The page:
The Making Work Pay tax credit was a credit that was available for the lower income earners. It was set to provide some form of relief to qualifying taxpayers given the toughening economic times. For the tax year 2010, the taxpayers that qualified for the relief made the claim in their returns made in 2011. As people prepare to make returns for the tax year 2011, many taxpayers are still confused about whether the credit is still available and how to make a claim for the relief. Below is information that will help you resolve any confusions with this credit:
- Credit Not Extended for 2011 – The Making Work Pay Credit was lapsed in 2010 and is no longer available for claiming by taxpayers. This means that taxpayers cannot make a claim for the credit for their 2011 taxes to be reported in 2012.
- Payroll Tax Holiday Replaced Work Pay Credit - A Payroll Tax Holiday was introduced in 2011 as a replacement for the Making Work Pay Credit. However, unlike the former credit, the payroll tax holiday reduces the taxes that one pays on his or her payroll. This means that the amount of income that one makes every payroll went up in 2011 to reflect this holiday. There is therefore no credit or relief to be claimed during tax time in relation to this relief.
- Claiming Payroll Tax Holiday for Self Employed – If you are self employed, you can claim the Payroll Tax Holiday when filing returns. You will make an adjustment to your self employment tax rate by 2% from 12.4% to 10.4% and claim the difference.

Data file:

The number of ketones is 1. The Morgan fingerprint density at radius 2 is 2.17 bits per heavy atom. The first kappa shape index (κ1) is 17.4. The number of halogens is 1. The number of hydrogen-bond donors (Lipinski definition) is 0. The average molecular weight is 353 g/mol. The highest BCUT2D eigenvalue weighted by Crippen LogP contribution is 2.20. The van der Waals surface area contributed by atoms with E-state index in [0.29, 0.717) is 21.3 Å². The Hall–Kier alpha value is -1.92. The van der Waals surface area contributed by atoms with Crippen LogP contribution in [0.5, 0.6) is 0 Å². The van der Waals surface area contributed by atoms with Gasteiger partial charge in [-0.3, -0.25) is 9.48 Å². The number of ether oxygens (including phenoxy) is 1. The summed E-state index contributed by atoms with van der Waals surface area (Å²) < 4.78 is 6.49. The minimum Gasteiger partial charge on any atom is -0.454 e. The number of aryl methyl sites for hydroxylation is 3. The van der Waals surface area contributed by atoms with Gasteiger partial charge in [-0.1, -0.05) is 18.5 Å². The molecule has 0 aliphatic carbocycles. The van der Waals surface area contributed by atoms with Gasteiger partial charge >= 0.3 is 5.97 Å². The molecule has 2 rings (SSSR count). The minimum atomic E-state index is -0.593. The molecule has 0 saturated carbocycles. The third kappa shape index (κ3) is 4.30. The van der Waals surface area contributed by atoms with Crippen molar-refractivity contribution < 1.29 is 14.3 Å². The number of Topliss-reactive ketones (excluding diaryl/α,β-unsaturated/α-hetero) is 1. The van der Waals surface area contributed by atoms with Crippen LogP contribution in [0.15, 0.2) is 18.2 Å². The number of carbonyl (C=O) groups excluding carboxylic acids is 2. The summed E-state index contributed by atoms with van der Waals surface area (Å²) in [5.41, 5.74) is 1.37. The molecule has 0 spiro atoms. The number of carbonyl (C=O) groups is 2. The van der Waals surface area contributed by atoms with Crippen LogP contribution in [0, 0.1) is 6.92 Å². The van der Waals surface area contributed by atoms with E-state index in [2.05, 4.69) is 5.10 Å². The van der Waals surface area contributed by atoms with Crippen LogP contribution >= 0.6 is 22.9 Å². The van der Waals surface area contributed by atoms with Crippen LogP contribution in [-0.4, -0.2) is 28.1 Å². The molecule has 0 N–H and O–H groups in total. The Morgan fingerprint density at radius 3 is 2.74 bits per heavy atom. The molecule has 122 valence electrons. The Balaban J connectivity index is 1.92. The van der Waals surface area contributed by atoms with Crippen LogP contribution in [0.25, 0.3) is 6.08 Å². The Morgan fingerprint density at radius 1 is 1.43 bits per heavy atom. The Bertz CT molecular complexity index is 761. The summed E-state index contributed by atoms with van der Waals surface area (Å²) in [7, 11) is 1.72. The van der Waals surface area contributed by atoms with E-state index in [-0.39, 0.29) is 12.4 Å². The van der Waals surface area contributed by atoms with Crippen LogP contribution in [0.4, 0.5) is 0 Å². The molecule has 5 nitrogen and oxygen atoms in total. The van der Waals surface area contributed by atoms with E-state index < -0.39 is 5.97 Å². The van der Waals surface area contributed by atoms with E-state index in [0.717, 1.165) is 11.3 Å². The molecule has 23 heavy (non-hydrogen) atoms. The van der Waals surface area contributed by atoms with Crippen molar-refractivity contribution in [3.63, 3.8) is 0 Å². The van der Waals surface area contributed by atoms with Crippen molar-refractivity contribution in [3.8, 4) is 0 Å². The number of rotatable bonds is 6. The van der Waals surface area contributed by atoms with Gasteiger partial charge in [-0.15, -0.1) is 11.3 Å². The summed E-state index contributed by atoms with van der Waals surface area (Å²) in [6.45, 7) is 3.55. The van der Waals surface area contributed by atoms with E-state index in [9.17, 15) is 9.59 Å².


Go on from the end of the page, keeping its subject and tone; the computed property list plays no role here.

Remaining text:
- Tax Holiday Set to Lapse in February 2012 – The Payroll Tax Holiday will only apply for 2011 and has only been extended until February 2012. This means that unless Congress makes a further extension, the payroll relief will be lapsed come March 2012 and you may notice a corresponding slight decrease in your net earnings from this month onwards.
- Option to Amend 2010 Returns – If you did not claim the tax credit in 2011 for the 2010 tax year, you still have an opportunity to claim the credit. To do this, you will need to file an amendment to your 2010 tax returns. However, before you file an amendment, you should first confirm that you did not receive the credit. The IRS did include the credit for many taxpayers who had not made a claim for the tax relief and you may have been provided with the credit even if you did not claim the credit. If you ascertain that you were indeed not given the credit, you then need to check whether you indeed, qualified for the credit and how much of the credit you can claim. You can then file an amendment indicating the correct credit that was due to you. You have 3 years from the date of filing the original tax return form to make an amendment after which, the amendment may not be done.